Leaked slides show Windows Phone 7's update strategy, Windows Live ID requirement, more

Though much of Microsoft's technical strategy for Windows Phone 7 materialized at MIX last month, the company stayed hazy on a handful of key details -- portions of the hardware specifications were left to guesses and hearsay, for instance, as was the software update strategy. Much of that appears to be coming to light now thanks to a leaked "architecture guide" slide deck where we seeing that retail devices will be required to feature cameras (that could be a problem for corporate devices in high-security environments), FM radio tuners, compasses, and proximity sensors, among other more obvious features like capacitive touchscreen displays; of course, these are requirements for the initial volley of launch devices at the end of 2010, and it's probably reasonable to assume that future chassis specs will be tweaked.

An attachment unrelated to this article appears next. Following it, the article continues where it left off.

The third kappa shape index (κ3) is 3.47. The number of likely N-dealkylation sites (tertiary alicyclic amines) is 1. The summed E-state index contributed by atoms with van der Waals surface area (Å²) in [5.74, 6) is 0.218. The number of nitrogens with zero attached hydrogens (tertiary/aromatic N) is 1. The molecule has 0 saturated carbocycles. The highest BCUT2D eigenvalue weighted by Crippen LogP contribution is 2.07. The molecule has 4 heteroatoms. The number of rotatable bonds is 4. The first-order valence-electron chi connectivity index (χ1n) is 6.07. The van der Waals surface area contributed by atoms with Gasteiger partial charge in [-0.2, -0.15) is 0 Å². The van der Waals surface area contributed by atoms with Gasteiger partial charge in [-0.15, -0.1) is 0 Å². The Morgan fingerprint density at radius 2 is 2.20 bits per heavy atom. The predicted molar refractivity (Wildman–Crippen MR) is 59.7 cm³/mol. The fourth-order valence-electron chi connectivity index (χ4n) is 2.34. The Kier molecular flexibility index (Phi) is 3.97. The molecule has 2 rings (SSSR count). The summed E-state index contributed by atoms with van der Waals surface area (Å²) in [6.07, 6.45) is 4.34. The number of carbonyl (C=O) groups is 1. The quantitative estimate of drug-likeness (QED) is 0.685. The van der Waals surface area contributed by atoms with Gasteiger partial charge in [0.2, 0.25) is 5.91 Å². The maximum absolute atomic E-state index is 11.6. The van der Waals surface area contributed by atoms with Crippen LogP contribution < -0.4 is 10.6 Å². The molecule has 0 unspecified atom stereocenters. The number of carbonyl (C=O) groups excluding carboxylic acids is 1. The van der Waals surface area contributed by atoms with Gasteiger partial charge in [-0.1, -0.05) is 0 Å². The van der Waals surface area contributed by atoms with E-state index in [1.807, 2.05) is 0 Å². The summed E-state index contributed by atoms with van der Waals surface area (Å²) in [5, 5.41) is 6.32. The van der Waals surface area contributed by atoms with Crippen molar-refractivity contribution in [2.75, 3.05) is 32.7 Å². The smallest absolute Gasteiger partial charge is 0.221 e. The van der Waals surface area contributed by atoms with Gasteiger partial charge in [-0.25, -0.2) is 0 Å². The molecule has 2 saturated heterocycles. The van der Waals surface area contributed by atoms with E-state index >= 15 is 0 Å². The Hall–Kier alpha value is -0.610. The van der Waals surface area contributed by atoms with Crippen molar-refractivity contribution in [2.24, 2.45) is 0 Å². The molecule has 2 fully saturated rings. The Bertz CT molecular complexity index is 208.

Moving to software, the deck confirms that a Windows Live ID will be required to set up the handset -- much the same way that Android strongly encourages the use of a Google account -- and that application purchases will be tied to the ID. The update mechanism, which has all but failed Microsoft in Windows Mobile thus far, looks to be very well controlled this time around -- like Kin, small updates will over the air, while larger updates will require tethering and management through the Zune software on your PC. Microsoft will manage the process -- not the manufacturer or carrier -- though device- or carrier-specific customizations can be pushed through the same mechanism. Speaking of OEM customizations, the deck emphasizes just how tightly Redmond will be controlling them: IE's default search engine can be changed, but everything else on the phone will still go through Bing, for example. OEMs can add no more than six (or 60MB) worth of custom apps, and while custom home screen tiles can be added, none of the standard Microsoft ones can be changed or removed. It's pretty draconian, yes -- but considering how desperately these guys are in need of a fresh, starkly different mobile strategy, it's probably a good thing.